You can purchase it as a glycerite or powder, and disperse it in the cool-down of your masks, scrubs, or shampoo bars.

Find out more about macro- and microalgae and how you can use them in our membership site’s Mini-Lab on marine ingredients, and also check out our podcast below about the environmental benefits of choosing algae-based ingredients in formulation:

Podcast 168: Algae, the future of sustainable beauty

4. Astaxanthin – the potent pink active

astaxanthin top 10 beauty ingredient 2024Astaxanthin is yet another trending marine-born ingredient for 2024. This reddish-orange active comes from the xanthophyll group of carotenoids and is naturally present in some marine organisms, giving them their pink appearance.

With a higher antioxidant activity than vitamin C, astaxanthin helps slow the skin’s ageing process (viii) and reduce hyperpigmentation, wrinkle formation, and collagen breakdown (ix). Incorporate astaxanthin powder or as a liquid extract in the cool-down phase of your creams and serums. A little goes a long way as it is a strong colourant. As you can see from our post on astaxanthin below, we predicted earlier this year that it would be a hot ingredient to watch out for in cosmetic formulations so we were ahead of the curve.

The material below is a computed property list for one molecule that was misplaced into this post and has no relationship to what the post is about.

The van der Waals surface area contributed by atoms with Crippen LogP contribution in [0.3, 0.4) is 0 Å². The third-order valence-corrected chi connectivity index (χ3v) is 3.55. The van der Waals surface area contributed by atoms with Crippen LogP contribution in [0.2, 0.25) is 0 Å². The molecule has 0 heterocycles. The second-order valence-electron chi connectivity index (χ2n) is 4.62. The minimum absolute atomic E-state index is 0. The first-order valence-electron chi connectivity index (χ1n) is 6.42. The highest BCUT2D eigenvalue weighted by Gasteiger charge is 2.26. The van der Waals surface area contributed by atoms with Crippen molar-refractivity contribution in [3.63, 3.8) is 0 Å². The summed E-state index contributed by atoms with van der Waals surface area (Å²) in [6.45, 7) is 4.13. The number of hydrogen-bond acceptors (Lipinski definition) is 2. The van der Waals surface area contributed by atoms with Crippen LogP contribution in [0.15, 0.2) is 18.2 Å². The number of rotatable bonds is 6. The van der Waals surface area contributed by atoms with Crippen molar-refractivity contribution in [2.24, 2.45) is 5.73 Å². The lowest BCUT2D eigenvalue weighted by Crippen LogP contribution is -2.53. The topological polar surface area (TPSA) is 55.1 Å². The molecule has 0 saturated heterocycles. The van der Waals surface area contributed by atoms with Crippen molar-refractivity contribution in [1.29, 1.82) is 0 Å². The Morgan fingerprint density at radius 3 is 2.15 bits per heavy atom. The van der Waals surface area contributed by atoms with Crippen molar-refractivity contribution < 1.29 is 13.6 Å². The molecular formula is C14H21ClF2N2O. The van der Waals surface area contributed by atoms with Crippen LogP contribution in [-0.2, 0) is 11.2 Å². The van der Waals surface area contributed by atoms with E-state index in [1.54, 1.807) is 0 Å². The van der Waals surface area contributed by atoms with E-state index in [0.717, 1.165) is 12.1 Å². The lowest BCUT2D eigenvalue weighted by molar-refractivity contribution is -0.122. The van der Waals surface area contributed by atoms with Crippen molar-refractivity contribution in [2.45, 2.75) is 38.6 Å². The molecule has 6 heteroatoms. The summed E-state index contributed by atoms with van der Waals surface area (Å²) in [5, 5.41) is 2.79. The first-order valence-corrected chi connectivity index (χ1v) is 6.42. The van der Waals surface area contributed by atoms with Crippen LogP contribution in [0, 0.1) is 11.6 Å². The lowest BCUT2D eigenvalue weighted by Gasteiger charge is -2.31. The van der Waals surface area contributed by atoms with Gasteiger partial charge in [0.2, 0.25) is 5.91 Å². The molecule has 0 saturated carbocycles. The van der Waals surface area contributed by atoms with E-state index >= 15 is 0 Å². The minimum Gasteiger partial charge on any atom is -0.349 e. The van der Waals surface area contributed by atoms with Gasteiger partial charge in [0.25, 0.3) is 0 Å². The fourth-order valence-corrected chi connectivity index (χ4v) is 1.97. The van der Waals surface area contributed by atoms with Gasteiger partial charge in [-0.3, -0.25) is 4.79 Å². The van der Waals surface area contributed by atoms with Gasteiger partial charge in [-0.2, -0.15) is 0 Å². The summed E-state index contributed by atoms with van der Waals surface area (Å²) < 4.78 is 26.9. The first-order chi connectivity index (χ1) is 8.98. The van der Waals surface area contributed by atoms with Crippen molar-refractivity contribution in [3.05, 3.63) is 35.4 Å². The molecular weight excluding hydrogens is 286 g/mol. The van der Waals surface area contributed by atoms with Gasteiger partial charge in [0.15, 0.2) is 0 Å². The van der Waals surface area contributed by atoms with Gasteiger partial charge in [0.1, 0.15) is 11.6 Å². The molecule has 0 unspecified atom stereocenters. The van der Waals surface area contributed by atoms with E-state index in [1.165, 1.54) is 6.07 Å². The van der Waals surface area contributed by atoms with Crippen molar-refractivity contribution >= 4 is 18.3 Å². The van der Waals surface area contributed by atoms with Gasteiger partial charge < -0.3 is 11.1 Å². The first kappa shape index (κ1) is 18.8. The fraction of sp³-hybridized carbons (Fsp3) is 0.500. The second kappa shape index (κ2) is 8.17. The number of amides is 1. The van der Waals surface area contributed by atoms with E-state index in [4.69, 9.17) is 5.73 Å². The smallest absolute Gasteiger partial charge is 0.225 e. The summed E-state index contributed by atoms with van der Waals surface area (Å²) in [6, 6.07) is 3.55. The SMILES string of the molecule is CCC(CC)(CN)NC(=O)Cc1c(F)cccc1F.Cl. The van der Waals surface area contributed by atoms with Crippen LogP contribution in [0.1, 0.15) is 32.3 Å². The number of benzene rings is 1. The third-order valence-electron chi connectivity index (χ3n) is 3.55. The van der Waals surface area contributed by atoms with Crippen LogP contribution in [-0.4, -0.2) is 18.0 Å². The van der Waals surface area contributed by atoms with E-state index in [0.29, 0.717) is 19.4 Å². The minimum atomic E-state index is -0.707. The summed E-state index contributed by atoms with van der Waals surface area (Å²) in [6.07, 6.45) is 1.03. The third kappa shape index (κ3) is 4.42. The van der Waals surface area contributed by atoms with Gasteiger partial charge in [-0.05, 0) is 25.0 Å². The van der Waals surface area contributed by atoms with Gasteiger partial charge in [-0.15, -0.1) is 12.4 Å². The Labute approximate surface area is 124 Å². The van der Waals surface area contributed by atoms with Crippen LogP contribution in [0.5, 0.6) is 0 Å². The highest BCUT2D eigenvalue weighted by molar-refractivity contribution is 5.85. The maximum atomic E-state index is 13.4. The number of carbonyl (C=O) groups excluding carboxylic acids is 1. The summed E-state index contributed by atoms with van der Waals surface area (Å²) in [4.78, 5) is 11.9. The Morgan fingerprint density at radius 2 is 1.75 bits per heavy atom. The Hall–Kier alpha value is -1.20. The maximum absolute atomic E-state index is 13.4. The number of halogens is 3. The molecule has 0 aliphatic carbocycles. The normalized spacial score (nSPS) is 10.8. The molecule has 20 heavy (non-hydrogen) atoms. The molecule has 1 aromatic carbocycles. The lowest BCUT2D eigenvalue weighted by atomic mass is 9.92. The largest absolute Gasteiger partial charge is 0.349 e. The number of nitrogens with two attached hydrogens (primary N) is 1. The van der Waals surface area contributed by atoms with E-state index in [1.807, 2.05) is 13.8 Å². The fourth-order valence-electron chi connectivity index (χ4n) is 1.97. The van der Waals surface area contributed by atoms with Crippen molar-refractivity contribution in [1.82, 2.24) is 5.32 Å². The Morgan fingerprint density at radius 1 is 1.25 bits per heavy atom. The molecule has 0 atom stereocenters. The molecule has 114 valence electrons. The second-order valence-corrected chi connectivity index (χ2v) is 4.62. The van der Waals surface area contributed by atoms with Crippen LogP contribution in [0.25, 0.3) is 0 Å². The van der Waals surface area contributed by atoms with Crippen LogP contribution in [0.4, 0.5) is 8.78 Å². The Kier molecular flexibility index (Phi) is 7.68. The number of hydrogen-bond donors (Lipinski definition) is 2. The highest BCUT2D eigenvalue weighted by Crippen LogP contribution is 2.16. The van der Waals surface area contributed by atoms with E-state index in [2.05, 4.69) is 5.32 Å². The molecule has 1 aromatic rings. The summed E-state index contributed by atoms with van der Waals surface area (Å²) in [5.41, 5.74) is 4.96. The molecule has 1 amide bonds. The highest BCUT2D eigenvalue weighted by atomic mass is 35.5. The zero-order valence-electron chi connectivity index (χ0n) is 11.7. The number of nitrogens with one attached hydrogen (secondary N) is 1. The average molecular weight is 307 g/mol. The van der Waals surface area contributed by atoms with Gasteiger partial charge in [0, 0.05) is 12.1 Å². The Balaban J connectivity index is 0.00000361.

Is astaxanthin the cosmetic ingredient for 2023?

5. Black cumin seed oil – ancient seed for modern beauty

Beauty news: your exclusive to the top 10 ingredients for 2024Black cumin seed oil takes us in another direction – botanical oils and fixed or carrier oils. It is one of our top-pick ingredients for 2024 that shows you don’t need to use expensive actives to create high-performance products that are on trend.

Plant oils are always great to formulate with as they’re very easy to use in almost all types of cosmetics and by selecting just the right ones, you can infuse your skincare and haircare formulations with specific benefits. Black cumin seed oil is an especially interesting one, so let’s delve into it.

Also known as caraway oil, kalonji oil, nigella sativa oil, or black seed oil, cold-pressed black cumin seed oil is obtained from the crushed seeds of the Nigella sativa plant. It has a long history of use in the Middle East, Africa, and Asia on account of its therapeutic and cosmetic benefits. Recently, it has been in the spotlight featuring in both mainstream and indie beauty products.

It has proven antioxidant, anti-inflammatory, and anti-bacterial properties (x), which is especially beneficial for acne-prone or irritated skin (xi). It also has interesting moisturising properties, which can help restore skin health. Furthermore, black cumin seed oil presents high amounts of polyunsaturated fatty acids and interesting antioxidant compounds such as thymoquinone, nigellone, and beta-sitosterol, which can help nourish the skin, restore its elasticity, and reduce free radical damage, helping prevent premature skin ageing (xii).